There are many misconceptions about fertility treatments but the biggest one is that it’s a magic fix to your problem. I was so naïve when we first started the process. I thought, ‘Goodness this is a lot of money, but it will be worth it since we will definitely have a baby.’
We started with IUI because it cost a lot less compared to IVF. There were a lot of appointments involved. I was having to rush and get an ultrasound during my lunch break at work every other day or so. With a success rate of 10- 20%, we shouldn’t have been surprised when our IUI failed, but we were, and it hurt. And so, we decided to stop screwing around and pull out the big gun – IVF – since it had a 40% chance of working.
Four years later it all remains a blur, but there were a lot of appointments, a LOT of medications including injections which I administered (stabbed) to myself every day. Our first IVF left us with three embryos. We transferred two on day three and froze the last. That transfer ended in a failed chemical pregnancy and my doctor recommended we do another egg retrieval, so we weren’t relying on that last embryo alone. We were devastated. Another $20K down the drain. Which, I should mention, was entirely out of pocket. Before diving in, I needed to take a few months off to recover from the mental fatigue. In May 2016, we did our second egg retrieval. This time we got five embryos. We again transferred two on day three and froze the last three (which gave us a total of four embryos in the freezer).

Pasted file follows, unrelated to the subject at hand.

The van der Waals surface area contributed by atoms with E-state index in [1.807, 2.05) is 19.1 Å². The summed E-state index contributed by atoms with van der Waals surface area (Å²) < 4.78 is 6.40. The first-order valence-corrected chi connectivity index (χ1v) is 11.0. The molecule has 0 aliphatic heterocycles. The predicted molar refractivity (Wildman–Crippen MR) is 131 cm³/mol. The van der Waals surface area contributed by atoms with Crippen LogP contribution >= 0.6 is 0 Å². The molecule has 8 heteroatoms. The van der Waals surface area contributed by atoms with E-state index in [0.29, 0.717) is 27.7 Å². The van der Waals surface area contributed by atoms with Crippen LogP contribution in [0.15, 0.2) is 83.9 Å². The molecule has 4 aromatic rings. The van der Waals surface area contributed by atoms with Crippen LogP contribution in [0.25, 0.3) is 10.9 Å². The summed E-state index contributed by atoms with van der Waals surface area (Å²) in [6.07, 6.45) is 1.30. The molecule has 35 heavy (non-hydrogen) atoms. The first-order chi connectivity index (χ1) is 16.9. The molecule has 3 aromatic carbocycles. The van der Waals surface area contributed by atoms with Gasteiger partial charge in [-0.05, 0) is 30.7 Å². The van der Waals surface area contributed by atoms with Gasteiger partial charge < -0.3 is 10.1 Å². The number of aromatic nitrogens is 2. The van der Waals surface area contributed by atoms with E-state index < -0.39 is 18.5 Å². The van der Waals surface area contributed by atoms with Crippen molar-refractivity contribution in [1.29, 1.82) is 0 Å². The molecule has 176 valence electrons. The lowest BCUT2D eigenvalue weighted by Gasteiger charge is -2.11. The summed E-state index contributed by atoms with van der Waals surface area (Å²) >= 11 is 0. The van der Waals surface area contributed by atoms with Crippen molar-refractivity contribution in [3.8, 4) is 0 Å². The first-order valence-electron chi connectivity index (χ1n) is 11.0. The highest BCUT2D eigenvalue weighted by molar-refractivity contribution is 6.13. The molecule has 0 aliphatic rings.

The transfer worked. Since then, every single day, I appreciate that our son is a miracle in every sense of the word. Listening to him play with his father in the other room while I write this makes it difficult to recall any sadness or difficulties at all. For years, I had dreamed of being pregnant and rocking that baby bump. My pregnancy was a dream. I had no complications or any of those side effects people complain about. Some mild nausea at the beginning, sure, but it was tolerable and so worth it. I miss being pregnant so much. I loved my bump and dressing in cute outfits to accentuate it. I’m so thankful my pregnancy was easy because my delivery was not. The kid was a giant (nine pounds!) and required me to have an emergency C-Section. Again, well worth it.
Nine months later, and just one week after moving clear across the country, I found myself in an Uber heading to the local emergency room. I had never been to the ER before as a patient but after blacking out twice at home from abdominal pain it seemed like a smart idea. Being a nurse, I diagnosed myself as suffering a gallbladder attack and packed my bag knowing I was going to have surgery that night. Incorrect diagnosis but correct on the surgery prediction.
I was triaged in the ER and all my vitals were stable. I’m sure they thought I was a drug addict looking for pain medication. After blood work and a urinalysis, a nurse came out to get me from the waiting room.
‘Did you know you are pregnant?’ she said. Umm…what?
The six hours I spent on a stretcher in the back hallway were a blur. Somewhere in that time, I was diagnosed with an ectopic pregnancy which most likely ruptured during the ultrasound because OUCH! At midnight, I was rushed into emergency surgery where they removed one of my tubes plus one liter of blood that was sloshing around my abdomen. Good news, I learned I could in fact get pregnant naturally. Bad news, I am now down a tube. I still have PTSD from my ectopic. I had no signs or symptoms until it was almost too late.